A History of Reading

What is a book?  What is reading?

Seth Lerer talking about the The History of Reading says, “I have a PhD.  I can take anything and turn it into literature.”  It is an amusing talk that invites us to think about how the world is changing.  The ideas and orthodoxies that you grew up with will no longer be present in the next generation.

I remember standing in a pub in Edinburgh in the eighties talking to one of the professors on my Fine Art course.

bow bar“Shakespeare will need translation in the next generation,” he said.

“I don’t agree,” I said in my snotty juvenile way.  “Or at least, I think he has always needed translation.  Aren’t the themes universal?  The language is not such a big problem, is it?  You can study the language and get into it easily enough.”

“Well, you might say that,” he gently continued, “but there is nothing more certain than change.  Who knows what we will see in thirty years time?  Who knows what teenagers then will be reading?  It seems to me that the times are always a-changing and it is hard even now to unpick the threads.”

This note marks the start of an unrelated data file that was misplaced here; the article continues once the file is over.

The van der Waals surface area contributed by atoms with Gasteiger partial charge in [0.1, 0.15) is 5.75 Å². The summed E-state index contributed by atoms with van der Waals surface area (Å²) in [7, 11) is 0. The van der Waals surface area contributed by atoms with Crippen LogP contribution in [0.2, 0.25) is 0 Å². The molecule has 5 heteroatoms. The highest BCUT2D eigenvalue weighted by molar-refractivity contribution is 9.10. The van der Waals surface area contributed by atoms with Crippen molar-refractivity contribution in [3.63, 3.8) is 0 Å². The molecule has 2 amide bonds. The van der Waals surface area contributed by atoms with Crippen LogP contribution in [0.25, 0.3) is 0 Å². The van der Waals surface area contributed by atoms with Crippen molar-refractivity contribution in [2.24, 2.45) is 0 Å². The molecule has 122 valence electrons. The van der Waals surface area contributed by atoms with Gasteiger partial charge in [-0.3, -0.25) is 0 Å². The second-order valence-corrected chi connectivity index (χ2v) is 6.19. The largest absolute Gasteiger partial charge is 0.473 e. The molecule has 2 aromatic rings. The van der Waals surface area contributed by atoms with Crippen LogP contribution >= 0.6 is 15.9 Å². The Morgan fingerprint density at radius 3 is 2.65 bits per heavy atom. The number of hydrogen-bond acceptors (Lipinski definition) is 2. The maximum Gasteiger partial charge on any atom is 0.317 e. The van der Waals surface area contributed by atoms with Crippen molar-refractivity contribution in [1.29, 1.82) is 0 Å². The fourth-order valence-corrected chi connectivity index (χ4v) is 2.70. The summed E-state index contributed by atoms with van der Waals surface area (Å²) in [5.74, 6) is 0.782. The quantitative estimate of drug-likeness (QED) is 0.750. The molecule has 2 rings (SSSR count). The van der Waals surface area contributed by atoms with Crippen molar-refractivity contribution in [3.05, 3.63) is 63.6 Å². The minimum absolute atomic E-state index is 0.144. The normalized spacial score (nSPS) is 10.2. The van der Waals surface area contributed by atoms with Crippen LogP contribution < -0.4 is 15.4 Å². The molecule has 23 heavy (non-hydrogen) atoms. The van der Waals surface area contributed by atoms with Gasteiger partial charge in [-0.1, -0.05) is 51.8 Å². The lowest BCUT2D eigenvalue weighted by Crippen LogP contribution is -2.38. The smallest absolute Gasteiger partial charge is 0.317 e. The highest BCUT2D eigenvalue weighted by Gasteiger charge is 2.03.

“But we do it, don’t we?”

“We do, but there are enormous changes.  Can we really understand what Shakespeare thought about monarchy?  It is such an important theme in his work: leadership and power.  The role of blood and aristocracy is right there.”

“But we have an aristocracy and a Royal Family now, don’t we?”

“Yes, we do,” David said.  “And they go through the motions of maintaining a ritual life that is nothing akin to what happened in the sixteenth and seventeenth centuries.  Nothing akin.”

“Thank goodness,” I whispered.

“You would have been executed for that treason back then,” he laughed.

“And I would have deserved it.”

What do you think about royal families and sacred claims?  I remember being appalled when Ted Hughes, whose poetry stirred my adolescence, started to write cringe-worthy nonsense about the royals in England.  Are there myths of leadership in Shakespeare that will no longer be valid once we have finally unpicked the strange tapestry of privilege?  Does anyone believe these days that “blood will out”?

These are questions that readers can approach from many angles… especially settling back with a glass of wine after reading!

A future in which everyone uses a different discourse of language.

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